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The Two Sides of the Shield By Charlotte M. Yonge Characters: 31210

Updated: 2017-11-29 00:04

'Do you like pets?' asked Mysie eagerly, as her mother left the two girls together.

'I never had any,' said Dolores.

'Oh how dreadful! Why, old Cockie, and Aga and Begum, the two oldest pussies, have been everywhere with us. And, besides, there's Basto, the big Pyrenean dog, and,-oh, here comes little Quiz, mamma's little Maltese-Quiz, Quiz.'

Dolores started, she did not like either dogs or cats; and the little spun-glass looking dog smelt about her.

'I must go and feed my guinea-pig,' said Mysie; 'won't you come? Here are some over shoes and Poncho.'

Dolores was afraid Poncho was another beast, but it turned out to be a sort of cape, and she discovered that all the cloaks and most of the sticks had names of their own. She was afraid to be left standing on the steps alone lest any amount of animals or boys should fall on her there, so she consented to accompany Mysie, who shuffled along in a pair of overshoes vastly too big for her, since she had put her cousin into the well-fitting ones. She chattered all the way.

'We do like this place so. It is the nicest we have ever been in. All that is wanting is that papa will buy it, and then we shall never go away again.'

It was a pleasant place, though not grand; a homely-looking, roomy, red-brick house, covered with creepers-the Virginian one with its leaves just beginning to be painted. There was a bright sunny garden full of flowers in front, and then a paddock, with cows belonging to a farmer, Mysie said. It was her ambition to have them of their own 'when papa came home,' when all good things were to happen. Behind there were large stable-yards and offices, too large for Lady Merrifield's one horse and one pony, and thus available for the children's menagerie of rabbits, guinea-pigs, magpie, and the like. On the way Mysie was only too happy to explain the family as she called it, when she had recovered from her astonishment that Dolores, always living in England, could not 'count up her cousins.' 'Why they always had been shown their photographs on a Sunday evening after the Bible pictures, and even little Primrose knew all the likeness, even of those she had never seen.'

The catalogue of names and ages followed.

Dolores heard it with a feeling of bewilderment, and a sense that one Maude was worth all the eight put together with whom she was called on to be familiar. She found herself standing in a court, rather grass-grown, where Gillian, with little Primrose by her side, was flinging peas to a number of pigeons, grey, white, and brown, who fluttered round her. Valetta and Fergus were on the granary steps, throwing meal and sop mixed together to a host of cackling, struggling fowls, who tried to leap over each other's backs. Wilfred seemed busy at some hutches where some rabbits twitched their noses at cabbage leaves. Mysie proceeded to minister to some black and rust-coloured guinea-pigs, which Dolores thought very ugly, uninteresting, and odorous.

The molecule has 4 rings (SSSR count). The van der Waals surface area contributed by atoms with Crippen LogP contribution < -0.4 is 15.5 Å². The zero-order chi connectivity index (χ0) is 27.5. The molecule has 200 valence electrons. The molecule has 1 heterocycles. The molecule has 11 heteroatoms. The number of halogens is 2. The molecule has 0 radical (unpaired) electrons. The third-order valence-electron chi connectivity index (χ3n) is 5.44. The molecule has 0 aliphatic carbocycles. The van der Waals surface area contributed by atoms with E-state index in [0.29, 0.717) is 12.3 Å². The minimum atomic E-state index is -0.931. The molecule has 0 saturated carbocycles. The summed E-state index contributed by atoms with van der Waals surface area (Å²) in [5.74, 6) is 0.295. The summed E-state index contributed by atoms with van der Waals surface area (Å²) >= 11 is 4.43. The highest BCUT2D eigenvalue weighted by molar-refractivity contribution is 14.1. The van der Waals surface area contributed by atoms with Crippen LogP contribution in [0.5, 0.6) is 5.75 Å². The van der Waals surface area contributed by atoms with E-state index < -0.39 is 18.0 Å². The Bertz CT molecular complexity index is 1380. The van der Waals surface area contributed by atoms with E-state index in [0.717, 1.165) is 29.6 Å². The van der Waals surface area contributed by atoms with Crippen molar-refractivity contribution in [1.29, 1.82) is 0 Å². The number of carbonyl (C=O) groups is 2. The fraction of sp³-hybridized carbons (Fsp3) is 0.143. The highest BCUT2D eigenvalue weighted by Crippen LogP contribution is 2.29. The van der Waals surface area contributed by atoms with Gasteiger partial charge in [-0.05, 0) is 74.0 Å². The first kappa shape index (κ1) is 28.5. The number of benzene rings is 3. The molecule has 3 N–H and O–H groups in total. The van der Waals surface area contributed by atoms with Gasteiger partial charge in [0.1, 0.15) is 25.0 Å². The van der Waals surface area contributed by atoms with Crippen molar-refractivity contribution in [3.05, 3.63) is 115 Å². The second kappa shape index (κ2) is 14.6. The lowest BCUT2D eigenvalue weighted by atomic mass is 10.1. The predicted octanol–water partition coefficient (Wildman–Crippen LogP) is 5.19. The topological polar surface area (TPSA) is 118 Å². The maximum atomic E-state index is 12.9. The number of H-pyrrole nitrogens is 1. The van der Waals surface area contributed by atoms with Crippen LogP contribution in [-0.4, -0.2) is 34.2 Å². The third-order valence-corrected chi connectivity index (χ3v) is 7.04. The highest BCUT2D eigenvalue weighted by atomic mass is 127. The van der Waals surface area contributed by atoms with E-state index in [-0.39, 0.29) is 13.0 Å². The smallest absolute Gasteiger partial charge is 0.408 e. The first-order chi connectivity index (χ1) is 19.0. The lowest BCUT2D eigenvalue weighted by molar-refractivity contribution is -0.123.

Then there were dogs jumping about everywhere, and cats and kittens parading before people's feet, so that Dolores felt as if she had been turned into a den of wild beasts, and resolved against ever again venturing into the court at 'feeding-time.' A big bell gathered all the children up together into a race to the house. There was another scurry to change shoes and wash hands, and then Mysie conducted her cousin into a large, cheerful, wainscoted room on the ground floor, with deep windows, and numerous little, solid-looking deal tables. There were Lady Merrifield and a young lady in spectacles, to whom Dolores was presented as 'your new pupil,' and every one sat down at one of the little tables, on which there were Bibles and Prayer-books.

Lady Merrifield took the two youngest on each side of her. Dolores found a table ready for her with the books. A passage in the New Testament was given out and read verse by verse, to the end of the subject, which was the Parable of the Tares, and then Lady Merrifield gave a short lesson on it, asking questions, and causing references to be found, according to a book of notes, she had ready at hand.

'Just like a charity school,' thought Dolores, when she was able to glance at the time-table, and saw that two days in the week there was Old Testament, two days New, one day Catechism, one day Prayer-book. Only half an hour was thus appropriated, but to her mind it was an old-fashioned waste of time, and very tiresome.

Then came a ring at the door-bell. 'Mr. Poulter,' she heard, and to her amazement, she found that Gillian and Mysie, as well as their brothers, had Latin lessons in the dining-room with the curate. The two girls and Fergus only went to him every other day, Wilfred every day, as Gillian was learning Greek and mathematics. What was Dolores to do?

'Have you done any Latin, my dear?' asked her aunt.

'Not yet. Father wished to be quite convinced that the professor was a good scholar,' said Dolores.

'Very well. We will wait a little,' said Aunt Lilias, and Dolores indignantly thought that she was amused.